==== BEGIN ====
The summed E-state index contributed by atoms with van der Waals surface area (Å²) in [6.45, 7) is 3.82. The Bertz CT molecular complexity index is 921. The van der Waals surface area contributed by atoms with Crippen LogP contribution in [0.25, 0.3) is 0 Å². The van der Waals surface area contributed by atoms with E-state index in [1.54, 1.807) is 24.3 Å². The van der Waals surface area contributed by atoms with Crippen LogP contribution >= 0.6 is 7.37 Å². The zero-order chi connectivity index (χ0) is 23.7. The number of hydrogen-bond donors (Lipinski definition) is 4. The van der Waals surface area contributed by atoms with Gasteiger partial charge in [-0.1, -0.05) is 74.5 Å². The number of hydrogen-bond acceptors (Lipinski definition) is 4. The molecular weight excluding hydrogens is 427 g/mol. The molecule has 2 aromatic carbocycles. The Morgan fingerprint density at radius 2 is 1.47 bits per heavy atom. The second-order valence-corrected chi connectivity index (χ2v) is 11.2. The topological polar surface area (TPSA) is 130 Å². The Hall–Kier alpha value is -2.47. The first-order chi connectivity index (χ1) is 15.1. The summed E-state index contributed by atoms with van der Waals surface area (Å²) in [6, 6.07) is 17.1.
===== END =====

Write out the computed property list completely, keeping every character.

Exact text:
The summed E-state index contributed by atoms with van der Waals surface area (Å²) in [6.45, 7) is 3.82. The Bertz CT molecular complexity index is 921. The van der Waals surface area contributed by atoms with Crippen LogP contribution in [0.25, 0.3) is 0 Å². The van der Waals surface area contributed by atoms with E-state index in [1.54, 1.807) is 24.3 Å². The van der Waals surface area contributed by atoms with Crippen LogP contribution >= 0.6 is 7.37 Å². The zero-order chi connectivity index (χ0) is 23.7. The number of hydrogen-bond donors (Lipinski definition) is 4. The van der Waals surface area contributed by atoms with Gasteiger partial charge in [-0.1, -0.05) is 74.5 Å². The number of hydrogen-bond acceptors (Lipinski definition) is 4. The molecular weight excluding hydrogens is 427 g/mol. The molecule has 2 aromatic carbocycles. The Morgan fingerprint density at radius 2 is 1.47 bits per heavy atom. The second-order valence-corrected chi connectivity index (χ2v) is 11.2. The topological polar surface area (TPSA) is 130 Å². The Hall–Kier alpha value is -2.47. The first-order chi connectivity index (χ1) is 15.1. The summed E-state index contributed by atoms with van der Waals surface area (Å²) in [6, 6.07) is 17.1.